A week before the visit, the headmaster announced an elaborate program of cleaning. The premises were swept, the grass was cut and the paths were lined with stones on both sides. Classes were suspended for cleaning sessions. Fortunately, the visit coincided with the beginning of the Easter break, when timetables were usually not strictly followed.
By midmorning on the day of the visit, all pupils were ordered to line up on both sides of the road bringing the august visitor. We were to burst into a song of welcome, specially composed to honor him, as soon as he appeared. Suddenly, out of a bend on the approaching road, emerged four hefty men carrying a strong stretcher made of bamboo ribs and palm branches on which the young white evangelist was sitting cross-legged. We broke into the welcome song, clapping and singing. The villagers also came out to watch the spectacle. The whiteman waved to all of us. The headmaster and the teachers were waiting to receive the visitor at the entrance to the school compound. We left the road and ran to the football field, where we lined up in rows according to our classes.
At the entrance to the school compound, the four hefty men lifted the stretcher off their shoulders and gently placed it on the ground. The white reverend smartly stood up and walked off to shake hands with the teachers. Two Black reverends accompanied the white one. They were not carried. The headmaster then led the other teachers and the visitors to us. He introduced one of the African reverends as the Inspector of Schools. The Inspector took over and introduced the white reverend.
“Boys and girls,” he said, “we are lucky to have among us today the Mission’s new Agent Superintendent of Ibadan and Area.”
Our problems had started! They were all speaking in English! And no one saw the need for any translation! Yes, we were pupils in a school, but it was a junior primary school!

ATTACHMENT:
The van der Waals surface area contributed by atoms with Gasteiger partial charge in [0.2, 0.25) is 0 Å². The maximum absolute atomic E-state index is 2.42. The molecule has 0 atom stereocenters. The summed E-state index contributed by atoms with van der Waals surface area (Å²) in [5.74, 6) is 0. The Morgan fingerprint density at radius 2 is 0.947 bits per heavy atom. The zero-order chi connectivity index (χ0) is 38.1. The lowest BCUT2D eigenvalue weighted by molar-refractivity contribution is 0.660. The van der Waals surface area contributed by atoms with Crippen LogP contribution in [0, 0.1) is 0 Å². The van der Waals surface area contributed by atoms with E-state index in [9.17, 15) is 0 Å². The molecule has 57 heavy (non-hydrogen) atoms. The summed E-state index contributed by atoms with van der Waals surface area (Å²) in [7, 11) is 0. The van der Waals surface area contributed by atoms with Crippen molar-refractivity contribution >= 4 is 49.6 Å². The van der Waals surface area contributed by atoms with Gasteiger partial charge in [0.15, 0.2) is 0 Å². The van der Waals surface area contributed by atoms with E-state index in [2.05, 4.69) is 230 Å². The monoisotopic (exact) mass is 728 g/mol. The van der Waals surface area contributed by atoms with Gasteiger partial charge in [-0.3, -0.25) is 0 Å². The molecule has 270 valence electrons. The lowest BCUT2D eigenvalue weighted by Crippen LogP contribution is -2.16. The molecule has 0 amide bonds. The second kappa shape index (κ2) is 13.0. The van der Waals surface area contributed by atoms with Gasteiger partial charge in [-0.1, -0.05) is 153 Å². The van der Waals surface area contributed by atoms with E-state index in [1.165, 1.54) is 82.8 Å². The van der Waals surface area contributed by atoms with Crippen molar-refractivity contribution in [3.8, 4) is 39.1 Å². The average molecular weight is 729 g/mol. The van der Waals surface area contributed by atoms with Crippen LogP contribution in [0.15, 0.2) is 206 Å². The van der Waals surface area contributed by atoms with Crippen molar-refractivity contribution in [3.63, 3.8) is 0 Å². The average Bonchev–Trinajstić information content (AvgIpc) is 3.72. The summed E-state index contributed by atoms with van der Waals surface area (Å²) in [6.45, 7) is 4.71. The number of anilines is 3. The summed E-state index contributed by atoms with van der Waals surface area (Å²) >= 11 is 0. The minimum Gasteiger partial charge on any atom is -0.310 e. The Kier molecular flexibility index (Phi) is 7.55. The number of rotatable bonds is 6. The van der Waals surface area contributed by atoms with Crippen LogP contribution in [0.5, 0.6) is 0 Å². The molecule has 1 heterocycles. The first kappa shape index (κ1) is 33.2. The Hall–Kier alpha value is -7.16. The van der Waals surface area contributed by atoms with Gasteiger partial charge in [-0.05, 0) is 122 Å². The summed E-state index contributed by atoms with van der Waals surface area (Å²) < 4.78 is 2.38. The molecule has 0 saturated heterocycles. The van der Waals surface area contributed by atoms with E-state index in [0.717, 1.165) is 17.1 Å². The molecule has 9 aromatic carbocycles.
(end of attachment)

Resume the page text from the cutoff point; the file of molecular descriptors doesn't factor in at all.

We were not complete strangers to English. Even before we started going to school, we had been picking up some familiar English words. But when you started talking of “agent superintendent” and “profound evangelical commitment,” you certainly were being unfair to us!
After the long introduction, which seemed to have delighted the white evangelist, we all remembered what we had been taught to say: “Welcome, Sir. Thank you, Sir!”
When the white evangelist started his address our problems were compounded. In fairness to him, he tried to speak very slowly. But all his words were nasalized! Why was he speaking through his nose? As he spoke on, however, we continued identifying a few more words.
“I greet you in the name of our Lord Jesus Christ!” he said.
But we didn’t know how to respond in English. Every greeting in Yoruba would demand a response.
“Easter, the death and resurrection of our Lord, is the center of our Christian faith. It is therefore the most important religious festival for Christians,” he added.
Our headmaster and the teachers nodded, apparently in agreement with the whiteman, but perhaps more to demonstrate to us that they understood perfectly every word he used. Some villagers who had come to witness the ceremony drifted away when they discovered that no Yoruba would be spoken.
The visitor continued: “Easter not only defines the Christian faith, it also grants us a completely new life in Jesus Christ. Hallelujah!”